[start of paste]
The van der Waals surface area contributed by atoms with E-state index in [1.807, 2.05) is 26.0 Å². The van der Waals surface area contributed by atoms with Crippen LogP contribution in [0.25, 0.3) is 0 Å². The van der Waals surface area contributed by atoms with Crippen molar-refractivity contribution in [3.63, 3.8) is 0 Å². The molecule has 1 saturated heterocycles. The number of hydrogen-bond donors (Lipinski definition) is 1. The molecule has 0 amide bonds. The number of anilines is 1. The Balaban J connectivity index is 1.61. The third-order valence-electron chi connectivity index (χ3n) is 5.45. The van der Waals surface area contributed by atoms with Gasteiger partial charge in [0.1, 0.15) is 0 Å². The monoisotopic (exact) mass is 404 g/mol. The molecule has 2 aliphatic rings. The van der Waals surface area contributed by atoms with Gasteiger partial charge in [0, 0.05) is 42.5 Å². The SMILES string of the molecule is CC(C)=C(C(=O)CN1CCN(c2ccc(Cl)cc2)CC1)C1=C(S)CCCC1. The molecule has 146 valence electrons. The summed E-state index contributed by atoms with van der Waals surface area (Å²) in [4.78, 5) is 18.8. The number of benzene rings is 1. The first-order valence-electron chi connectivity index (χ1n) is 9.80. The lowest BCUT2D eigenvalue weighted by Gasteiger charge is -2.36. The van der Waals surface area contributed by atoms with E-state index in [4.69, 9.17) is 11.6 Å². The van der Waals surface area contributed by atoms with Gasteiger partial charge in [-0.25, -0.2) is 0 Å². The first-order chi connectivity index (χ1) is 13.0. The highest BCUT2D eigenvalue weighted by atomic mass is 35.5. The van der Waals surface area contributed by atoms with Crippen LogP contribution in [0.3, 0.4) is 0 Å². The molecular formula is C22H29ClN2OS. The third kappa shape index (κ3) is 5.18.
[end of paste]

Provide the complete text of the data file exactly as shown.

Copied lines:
The van der Waals surface area contributed by atoms with E-state index in [1.807, 2.05) is 26.0 Å². The van der Waals surface area contributed by atoms with Crippen LogP contribution in [0.25, 0.3) is 0 Å². The van der Waals surface area contributed by atoms with Crippen molar-refractivity contribution in [3.63, 3.8) is 0 Å². The molecule has 1 saturated heterocycles. The number of hydrogen-bond donors (Lipinski definition) is 1. The molecule has 0 amide bonds. The number of anilines is 1. The Balaban J connectivity index is 1.61. The third-order valence-electron chi connectivity index (χ3n) is 5.45. The van der Waals surface area contributed by atoms with Gasteiger partial charge in [0.1, 0.15) is 0 Å². The monoisotopic (exact) mass is 404 g/mol. The molecule has 2 aliphatic rings. The van der Waals surface area contributed by atoms with Gasteiger partial charge in [0, 0.05) is 42.5 Å². The SMILES string of the molecule is CC(C)=C(C(=O)CN1CCN(c2ccc(Cl)cc2)CC1)C1=C(S)CCCC1. The molecule has 146 valence electrons. The summed E-state index contributed by atoms with van der Waals surface area (Å²) in [4.78, 5) is 18.8. The number of benzene rings is 1. The first-order valence-electron chi connectivity index (χ1n) is 9.80. The lowest BCUT2D eigenvalue weighted by Gasteiger charge is -2.36. The van der Waals surface area contributed by atoms with E-state index in [4.69, 9.17) is 11.6 Å². The van der Waals surface area contributed by atoms with Gasteiger partial charge in [-0.25, -0.2) is 0 Å². The first-order chi connectivity index (χ1) is 13.0. The highest BCUT2D eigenvalue weighted by atomic mass is 35.5. The van der Waals surface area contributed by atoms with Crippen LogP contribution in [0.3, 0.4) is 0 Å². The molecular formula is C22H29ClN2OS. The third kappa shape index (κ3) is 5.18.